There is also a government policy on determining who is eligible for service, what kind of services will be provided, and the concept of integration. According to the government, the aim of special education in Hong Kong is to provide education for children with special needs to help them develop their full potential (EMB, 2004b). A child is considered to have special needs if he or she has a learning difficulty or a disability that either prevents or hinders use of educational facilities generally provided in schools. The education of these children is basically in line with that provided for ordinary children. Although the educational goals are the same, the means by which they are realized differ, and special provisions, techniques, and facilities are required (EMB, 2004a). This concept implies that integration is the goal of special education. In fact, the official policy of Hong Kong since the 1970s has been integration, but, in reality, the number of segregated provisions has continued to expand. The first report of the Education Commission (Marsh & Sampson, 1963) stated that handicapped children should receive as normal a form of education as possible. The 1968 annual report of the education department (Education Department. 1968) reiterated this philosophy of integration. The 1977 report titled Integrating the Disabled Into the Community: A United Effort formally recommended that disabled children be encouraged to receive education in ordinary schools (Education Department, 1981). However, this 1977 report further recommended that for those children who cannot benefit from education in an ordinary school because of their disabilities, special schools and classes, resource classes, and peripatetic services should be provided. Under such a policy, segregated special education services expanded rapidly between the 1960s and 1980s, particularly after the implementation of 6 years of compulsory education in 1971.
There have been attempts to reverse the expansion of special classes. The Working Party Report on Secondary Special Classes (Education Department, 1981) recommended the closure of special classes for maladjusted pupils, slow learners, and the mildly mentally handicapped and that these classes that be replaced by an intensive remedial service (IRS) program in ordinary schools. This IRS was subsequently replaced by the “school-based remedial support programme” in 1990 to cater to the bottom 10% of students with special needs (Education Commission, 1990). At the same time, two new types of special schools were recommended: (a) “skills opportunity schools” for approximately 2,400 secondary students with severe learning problems, and (b) “practical schools” for approximately 450 unmotivated secondary school students. These schools offered a core secondary curriculum supplemented by practical and technical subjects to support students’ diverse needs. In 2004, because of the worldwide trend of inclusion, all of the practical schools were redesignated as mainstreamed schools. The skills opportunity schools were scheduled to be phased out during the 2004-2005 and 2005-2006 school years.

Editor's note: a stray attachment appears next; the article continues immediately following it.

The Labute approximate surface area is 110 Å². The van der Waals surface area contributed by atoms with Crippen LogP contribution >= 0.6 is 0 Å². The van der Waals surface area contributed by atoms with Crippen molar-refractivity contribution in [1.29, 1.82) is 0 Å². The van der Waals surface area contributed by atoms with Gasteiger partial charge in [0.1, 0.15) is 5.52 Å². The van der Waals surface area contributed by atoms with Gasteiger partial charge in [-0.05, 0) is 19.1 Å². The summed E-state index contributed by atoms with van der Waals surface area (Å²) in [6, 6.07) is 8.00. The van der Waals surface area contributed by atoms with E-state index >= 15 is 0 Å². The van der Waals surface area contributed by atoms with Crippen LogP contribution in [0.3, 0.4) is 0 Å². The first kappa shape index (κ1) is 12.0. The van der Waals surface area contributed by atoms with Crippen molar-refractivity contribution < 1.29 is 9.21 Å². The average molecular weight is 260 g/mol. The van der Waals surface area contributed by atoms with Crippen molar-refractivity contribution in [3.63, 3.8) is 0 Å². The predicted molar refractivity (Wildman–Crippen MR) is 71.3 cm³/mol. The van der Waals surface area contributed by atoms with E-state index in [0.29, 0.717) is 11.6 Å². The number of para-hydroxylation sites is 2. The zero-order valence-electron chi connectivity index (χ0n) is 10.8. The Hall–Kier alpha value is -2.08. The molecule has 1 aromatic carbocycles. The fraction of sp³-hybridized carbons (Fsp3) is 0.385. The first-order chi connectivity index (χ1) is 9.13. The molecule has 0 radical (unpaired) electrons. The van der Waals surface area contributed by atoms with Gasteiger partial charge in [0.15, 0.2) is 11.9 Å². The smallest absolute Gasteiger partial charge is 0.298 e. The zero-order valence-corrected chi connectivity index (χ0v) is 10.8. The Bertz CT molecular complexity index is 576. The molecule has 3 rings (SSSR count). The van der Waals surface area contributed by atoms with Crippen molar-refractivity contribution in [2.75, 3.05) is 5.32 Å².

After 1997, the government reaffirmed the policy on integration with the launch of a 2-year pilot project on integration. By 2003, 117 secondary and primary schools out of a total of 1,200 schools joined the integration project, and more than 730 students with disabilities had been integrated. The project was replaced by a new funding model in 2004. This new funding model aims to provide schools with flexible funding to adopt a whole-school approach to support every student with learning difficulties or special needs in the school. It is evident that Hong Kong is gradually moving toward greater inclusion. The present policy aims at placing children with special educational needs, whenever possible, in ordinary schools so that they receive the fullest benefit of education from mixing and interacting with ordinary children in an ordinary environment (EMB, 2004a). Effective schools are educationally inclusive schools. At the same time, special schools and special education services are still maintained for those in need.
Currently, there are 65 special schools in Hong Kong, including 2 schools for visually impaired children, 4 schools for hearing- impaired children, 7 schools for children with physical disabilities, 7 schools for social development (for maladjusted children), 41 schools for children with intellectual disabilities, 1 hospital school that holds classes at 17 hospitals, and 3 skills opportunity schools. The class size of special schools and special classes in Hong Kong ranges from 8 to 20 students per class, and the staffing ratio ranges from 1 to 1.5 teachers per class. Although the age of admission to a special school is 6 years, children are admitted to some categories of special schools at 4 years of age. To allow sufficient time for students to reach an adequate standard of education, students in secondary classes may be allowed to remain longer at school on the basis of their individual needs. In 2002, the “Extension of Years of Education Programme” was introduced to schools for children with intellectual disabilities and physical disabilities (EMB, 2004a).